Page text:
IRON ORE EXPORT JETTY AT MOCAMEDES, ANGOLA FOR 200,000DWT ORE CARRIERS
The author supervised the construction of the Iron Ore Export Facilities at Mocamedes, Angola during 1966-67. This deep water berth can accommodate up to 200,000 DWT ore carriers and has already handled more than six million tons of ore annually. It is thus the largest bulk mineral export harbour in Southern Africa. The paper describes the construction of a 75 cm thick post tensioned slab supported on piles up to 44m long, and the installation of massive gravity fenders to absorb the berthing impact of 200,000 DWT ships. The paper further deals with the organizational aspects of the project, which was built under primitive conditions on the coast of the desert in Southern Africa, and how careful pre-planning ensured completion of the jetty twelve months after the first pile was driven. The financial aspects of the contract were interesting because uncertainties about local conditions led to the award of the contract on a cost-plus basis, tied to a target figure. In the final analysis a saving on the target was achieved and both Client and Contractor benefited. The harbour complex was part of the R50 million development of the Cassinga Iron Ore Mines in Southern Angola and was built by "Contractors Finance" by a consortium of European Contractors, which undertook the mining developments, railway construction as well as harbour works.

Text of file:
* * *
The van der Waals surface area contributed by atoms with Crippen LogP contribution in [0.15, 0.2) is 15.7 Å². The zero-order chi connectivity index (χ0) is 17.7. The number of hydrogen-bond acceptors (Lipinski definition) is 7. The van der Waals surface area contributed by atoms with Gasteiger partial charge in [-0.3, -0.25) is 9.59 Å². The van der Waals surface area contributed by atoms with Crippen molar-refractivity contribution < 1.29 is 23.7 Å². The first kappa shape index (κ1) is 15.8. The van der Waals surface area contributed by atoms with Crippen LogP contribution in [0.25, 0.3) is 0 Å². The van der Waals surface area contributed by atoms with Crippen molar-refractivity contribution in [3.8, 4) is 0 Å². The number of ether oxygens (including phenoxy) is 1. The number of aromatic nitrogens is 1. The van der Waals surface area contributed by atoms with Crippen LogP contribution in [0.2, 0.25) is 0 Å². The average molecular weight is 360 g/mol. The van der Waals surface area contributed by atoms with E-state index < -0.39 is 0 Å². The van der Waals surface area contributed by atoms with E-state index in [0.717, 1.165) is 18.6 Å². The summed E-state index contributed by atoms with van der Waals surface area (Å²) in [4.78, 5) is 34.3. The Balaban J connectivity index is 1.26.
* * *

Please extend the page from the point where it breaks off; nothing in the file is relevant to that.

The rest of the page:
- Presented at the Engineering Committee on Oceanic Resources Symposium on The Ocean's Challenge to South African Engineers.
National Academy of SciencesMarine Board, Engineering Committee on Oceanic Resources
Washington, DC United States 20418
- Norgaard, E
- Publication Date: 1972-11
- Pagination: 7 p.
- TRT Terms: Deepwater harbors; Ore terminals; Piers (Supports); Piers (Wharves); Port structures
- Subject Areas: Freight Transportation; Marine Transportation; Terminals and Facilities;
- Accession Number: 00044298
- Record Type: Publication
- Source Agency: ECOR/Marine Board
- Files: TRIS
- Created Date: May 11 1973 12:00AM